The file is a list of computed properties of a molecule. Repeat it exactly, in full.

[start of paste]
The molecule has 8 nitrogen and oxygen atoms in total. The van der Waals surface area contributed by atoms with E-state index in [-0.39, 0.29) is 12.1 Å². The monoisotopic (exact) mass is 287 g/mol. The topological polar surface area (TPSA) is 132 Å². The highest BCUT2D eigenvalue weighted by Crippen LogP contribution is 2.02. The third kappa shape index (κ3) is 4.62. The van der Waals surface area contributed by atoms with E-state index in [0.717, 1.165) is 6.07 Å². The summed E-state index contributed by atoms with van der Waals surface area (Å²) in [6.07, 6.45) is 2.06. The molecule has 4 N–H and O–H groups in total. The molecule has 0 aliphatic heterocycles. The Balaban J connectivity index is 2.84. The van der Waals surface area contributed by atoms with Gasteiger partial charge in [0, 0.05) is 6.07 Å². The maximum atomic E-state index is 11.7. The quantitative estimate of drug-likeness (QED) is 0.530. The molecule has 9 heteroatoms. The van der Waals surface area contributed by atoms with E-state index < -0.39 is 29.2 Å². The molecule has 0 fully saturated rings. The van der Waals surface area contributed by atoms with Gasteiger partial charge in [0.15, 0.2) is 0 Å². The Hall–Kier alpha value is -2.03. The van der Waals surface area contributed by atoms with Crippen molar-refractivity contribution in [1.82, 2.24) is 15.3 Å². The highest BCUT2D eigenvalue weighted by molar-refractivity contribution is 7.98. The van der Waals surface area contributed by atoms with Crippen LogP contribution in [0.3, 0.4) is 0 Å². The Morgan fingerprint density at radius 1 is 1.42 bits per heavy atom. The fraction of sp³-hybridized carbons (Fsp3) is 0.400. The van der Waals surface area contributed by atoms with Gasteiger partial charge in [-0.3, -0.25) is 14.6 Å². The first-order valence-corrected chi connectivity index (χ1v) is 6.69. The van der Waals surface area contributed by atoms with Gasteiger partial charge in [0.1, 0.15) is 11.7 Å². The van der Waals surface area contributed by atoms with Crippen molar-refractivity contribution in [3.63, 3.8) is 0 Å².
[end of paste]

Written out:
The molecule has 8 nitrogen and oxygen atoms in total. The van der Waals surface area contributed by atoms with E-state index in [-0.39, 0.29) is 12.1 Å². The monoisotopic (exact) mass is 287 g/mol. The topological polar surface area (TPSA) is 132 Å². The highest BCUT2D eigenvalue weighted by Crippen LogP contribution is 2.02. The third kappa shape index (κ3) is 4.62. The van der Waals surface area contributed by atoms with E-state index in [0.717, 1.165) is 6.07 Å². The summed E-state index contributed by atoms with van der Waals surface area (Å²) in [6.07, 6.45) is 2.06. The molecule has 4 N–H and O–H groups in total. The molecule has 0 aliphatic heterocycles. The Balaban J connectivity index is 2.84. The van der Waals surface area contributed by atoms with Gasteiger partial charge in [0, 0.05) is 6.07 Å². The maximum atomic E-state index is 11.7. The quantitative estimate of drug-likeness (QED) is 0.530. The molecule has 9 heteroatoms. The van der Waals surface area contributed by atoms with E-state index < -0.39 is 29.2 Å². The molecule has 0 fully saturated rings. The van der Waals surface area contributed by atoms with Gasteiger partial charge in [0.15, 0.2) is 0 Å². The Hall–Kier alpha value is -2.03. The van der Waals surface area contributed by atoms with Crippen molar-refractivity contribution in [1.82, 2.24) is 15.3 Å². The highest BCUT2D eigenvalue weighted by molar-refractivity contribution is 7.98. The van der Waals surface area contributed by atoms with Crippen LogP contribution in [0.3, 0.4) is 0 Å². The Morgan fingerprint density at radius 1 is 1.42 bits per heavy atom. The fraction of sp³-hybridized carbons (Fsp3) is 0.400. The van der Waals surface area contributed by atoms with Gasteiger partial charge in [-0.3, -0.25) is 14.6 Å². The first-order valence-corrected chi connectivity index (χ1v) is 6.69. The van der Waals surface area contributed by atoms with Gasteiger partial charge in [0.1, 0.15) is 11.7 Å². The van der Waals surface area contributed by atoms with Crippen molar-refractivity contribution in [3.63, 3.8) is 0 Å².